We can make predictions on new data using predict:

iai::predict(grid, test_X)
 [1]  0.2334633  0.3780546  1.2658739  2.8110404  5.4151907 12.5989904
 [7] 20.5250225  0.2109690  0.2571363  0.4242792  1.6431427  3.3103671
[13]  4.9388671 12.4505177 51.1063309  0.5053463  0.8192463  5.6796961
[19] 21.4824142 33.4262848  0.2369986  0.5487328  1.2674398  2.8126078
[25]  5.4332857  7.7935810  2.1362286  5.8265414 33.6861458  1.7849541
[31]  2.5079226  5.2016802 12.5041161 34.9638176  5.3456426  3.5210896
[37]  0.1147327  0.3478556  1.1607790 12.9112959 33.2657661 51.1251106
[43]  0.2578640  0.8772039  2.9592719  6.8994789 36.7811089  7.9863768
[49] 12.8663092  1.2572222  6.6050653 14.7291107  0.2380447  0.4051876
[55]  1.1617727  1.7950068  2.7069402 32.5592384  0.3430033 13.7243605
 [ reached getOption("max.print") -- omitted 32 entries ]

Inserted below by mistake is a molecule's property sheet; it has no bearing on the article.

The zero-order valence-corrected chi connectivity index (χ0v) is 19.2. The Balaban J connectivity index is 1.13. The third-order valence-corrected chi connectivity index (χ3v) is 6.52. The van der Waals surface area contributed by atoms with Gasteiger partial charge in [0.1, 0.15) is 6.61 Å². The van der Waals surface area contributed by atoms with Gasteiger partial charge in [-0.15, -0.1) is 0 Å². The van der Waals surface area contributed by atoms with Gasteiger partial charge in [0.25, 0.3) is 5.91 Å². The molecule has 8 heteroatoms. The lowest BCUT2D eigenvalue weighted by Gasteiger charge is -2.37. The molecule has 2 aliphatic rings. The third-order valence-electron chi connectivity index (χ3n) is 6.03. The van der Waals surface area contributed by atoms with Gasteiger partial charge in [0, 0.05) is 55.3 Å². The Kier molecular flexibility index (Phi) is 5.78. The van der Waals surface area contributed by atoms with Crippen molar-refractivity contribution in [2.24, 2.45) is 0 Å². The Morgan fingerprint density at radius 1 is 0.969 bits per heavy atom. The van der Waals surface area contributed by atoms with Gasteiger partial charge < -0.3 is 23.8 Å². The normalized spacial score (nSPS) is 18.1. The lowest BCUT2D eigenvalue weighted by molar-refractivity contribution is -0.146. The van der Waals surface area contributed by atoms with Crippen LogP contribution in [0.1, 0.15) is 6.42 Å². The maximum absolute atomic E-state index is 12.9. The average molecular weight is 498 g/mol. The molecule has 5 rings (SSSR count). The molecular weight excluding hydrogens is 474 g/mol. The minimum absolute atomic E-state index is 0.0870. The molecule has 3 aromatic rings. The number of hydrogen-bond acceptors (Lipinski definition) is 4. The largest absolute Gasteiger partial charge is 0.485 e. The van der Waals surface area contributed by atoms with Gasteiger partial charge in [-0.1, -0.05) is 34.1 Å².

We can evaluate the quality of the model using score with any of the supported loss functions. For example, the $R^2$ on the training set:

iai::score(grid, train_X, train_y, criterion = "mse")
[1] 0.9995068

Or on the test set:

iai::score(grid, test_X, test_y, criterion = "mse")
[1] 0.9973451

We can also look at the variable importance:

iai::variable_importance(iai::get_learner(grid))
              Feature   Importance
1              froude 0.9936649042
2           prismatic 0.0025468329
3        beam_draught 0.0013717075
4 length_displacement 0.0011539730
5            position 0.0006484114
6         length_beam 0.0006141710

GLMNet Regressor

We can use a glmnetcv_regressor to fit a GLMNet model using cross-validation:

lnr <- iai::glmnetcv_regressor(
    random_seed = 1,
    nfolds=10,
)
iai::fit(lnr, train_X, train_y)
Julia Object of type GLMNetCVRegressor.
Fitted GLMNetCVRegressor: